Vegetation has taken some of these mounds over, making mini hills in amongst the flat plain where wildlife congregate.  You would often see mongoose scurrying from rock to rock, and birds nesting, maybe the odd snake.  None of these were threatening to a lone walker like me.  But there was one animal that you had to take great care for in these fields.

The Other Mauritius – Pondering the life of birds

It was Mike that noticed something astonishing about the fody.  We noticed over a week or two that our fody was becoming ill.  It’s beautiful strident plumage was weakening, the red feathers were loosening and brown plumage was poking through from underneath.  He went missing for several days.  I thought we had lost him forever.

Mike, who spent many more months on the island than anyone else, was the one that worked it out.  One day I was munching on flakes and he pointed out an oddly shaped sparrow in amongst the rest of the flock.  He was thinner of body and the beak was a different colour.  Mike said – that is our fody and he looks healthy.   Apparently the males only have this wonderful cardinal red colour when they are breeding.  Once they lost it they looked like an ordinary dull brown bird.  And the females are that colour all year round.  It was quite possible that a couple of females had been in amongst the sparrows feeding all the time but we had never noticed it.  Towards the end of my time in Mauritius, I noticed our pet fody was starting to colour up once more ready for a new season of breeding.

It was a rare privilege to be so close to birds, albeit the slightly artificial surroundings of our starchy feeding station.  While I had always lived near gardens that contained bird feeders, we did not set them up within an arms distance of our observation posts.  Here the birds were flitting around at our feet, flying right past our noses.  You get to notice some things that you would generally not consider.  OK true, the life in our little compound was more boring than in some parts of the world, so you started to focus on minutiae, but I did discover something I had never considered before.



It was really a question I posed to myself.  How big does a bird have to be to stop hopping and start walking?  That is, when does the action of moving on the ground stop being a simultaneous action for two legs, and turns into our more familiar gait of one foot in front of the other.  The little sparrows were like clockwork toys.  On the ground they hop hop hopped everywhere.  If they wanted to turn, they gave a twitch of their wings, maybe a flutter here, but the legs just hopped up and down and could never change direction.  The fody did the same.  I was not so sure of the weaver birds, they did seem to hop occasionally but they also seemed large enough to be able to manage their legs separately.  The mynah walked like a lord in mourning suit, and the pigeons waddled their fat body so much from one side to the other ever time they lifted a step.  Which species did what?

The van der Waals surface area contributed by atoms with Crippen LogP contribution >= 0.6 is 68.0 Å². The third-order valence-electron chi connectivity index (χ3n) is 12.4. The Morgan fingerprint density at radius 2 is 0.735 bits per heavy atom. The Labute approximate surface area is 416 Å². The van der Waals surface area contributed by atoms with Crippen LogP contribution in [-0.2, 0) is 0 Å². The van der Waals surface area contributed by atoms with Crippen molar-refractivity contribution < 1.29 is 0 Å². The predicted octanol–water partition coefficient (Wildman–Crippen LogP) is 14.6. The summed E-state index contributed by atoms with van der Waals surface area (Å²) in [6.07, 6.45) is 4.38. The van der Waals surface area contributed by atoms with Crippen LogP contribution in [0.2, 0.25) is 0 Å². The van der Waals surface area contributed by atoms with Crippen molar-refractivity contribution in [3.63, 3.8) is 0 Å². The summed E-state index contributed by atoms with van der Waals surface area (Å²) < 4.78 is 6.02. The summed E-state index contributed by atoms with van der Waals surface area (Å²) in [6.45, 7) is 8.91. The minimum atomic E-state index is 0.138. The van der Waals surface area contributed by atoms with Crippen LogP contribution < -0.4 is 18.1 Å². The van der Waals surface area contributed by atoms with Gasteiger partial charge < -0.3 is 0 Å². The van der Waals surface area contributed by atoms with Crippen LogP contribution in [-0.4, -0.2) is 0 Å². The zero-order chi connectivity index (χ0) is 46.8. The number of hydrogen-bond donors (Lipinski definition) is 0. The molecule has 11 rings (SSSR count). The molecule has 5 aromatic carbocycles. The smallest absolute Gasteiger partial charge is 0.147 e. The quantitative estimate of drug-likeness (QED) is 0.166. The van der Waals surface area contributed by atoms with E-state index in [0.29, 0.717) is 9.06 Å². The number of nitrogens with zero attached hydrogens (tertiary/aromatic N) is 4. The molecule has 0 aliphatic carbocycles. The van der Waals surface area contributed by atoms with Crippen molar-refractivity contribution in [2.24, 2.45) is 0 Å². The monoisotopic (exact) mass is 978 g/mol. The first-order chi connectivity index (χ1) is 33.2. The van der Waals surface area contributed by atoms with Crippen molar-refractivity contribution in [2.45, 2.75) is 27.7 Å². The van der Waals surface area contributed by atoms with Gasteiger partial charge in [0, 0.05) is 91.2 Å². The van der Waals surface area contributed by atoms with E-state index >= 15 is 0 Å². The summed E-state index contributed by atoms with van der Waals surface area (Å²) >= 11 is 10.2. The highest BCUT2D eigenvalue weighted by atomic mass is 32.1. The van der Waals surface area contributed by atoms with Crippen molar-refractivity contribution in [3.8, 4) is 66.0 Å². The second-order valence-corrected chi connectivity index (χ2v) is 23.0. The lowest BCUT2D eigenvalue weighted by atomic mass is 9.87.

The other things we noticed was that birds don’t mind crapping where they eat, and this became a big bugbear with the cleaner when she came round every Saturday.  More about here anon.

As far as you can go – Dropping down to the sea

Just beyond this area, the most bizarre piece of landscape opened up.  Along the side of the mountain was a sand dune – but it was nearly vertical against the side of the hill.  The kids too great fun in climbing up it and surfing down.  It was perplexing to work out how a patch of wind borne sand had ended up here.

Paths in St Helena do not run smoothly, particularly out here on the very edge of the island.  Just before we reached our destination, the path ran out completely.  A metal spike marked its termination and route now involved heading down a gnarled old piece of rope attached to the spike.  One by one we dropped down about 50 meters on a loose scree.  Small knots were tied in the rope to hold onto.  You were able to just about stand upright but no way could you walk straight down without the aid of this rope.  It was easier to face the land and come down backwards. The last few metres dropped straight down a small cliff face to the beach below and you were climbing down, not walking.

But when you reached the bottom, boy was it worth it.  We had entered a magical rocky garden, called Lot’s Wife’s Ponds.  It was another of these wave cut platforms, but bigger than any other I ever saw on St Helena.  A couple of hard pieces of rock, again probably residual  metamorphic rocks left over from the pummelling of the ocean’s force, stood proud like chimneys, and worn away into the platform were several pools of clear ocean water.  These pools were at different levels, and after scouting round the whole site, I worked out that ocean were refreshing the easternmost pools with every wave, the influx of water caused little tsunamis in that pond which then washed over as temporary waterfalls every 8-10 seconds into the next pool along and so on to a little rocky bay where it was eventually sucked out again to join the great mass of Atlantic.

It meant that the water was constantly being moved through the system, but the deeper pools in particular contained much warmer water than the ocean, and were amongst the calmest water I had seen in the whole South Atlantic.  In each pool coral was thriving.  The water was perfectly clear and without man made pollutants. Those pieces of reef were the basis for a thriving community of invertebrates and fish, safe from bigger predators from being in their own open fish tanks.

As far as you can go – Up through the Gates of Chaos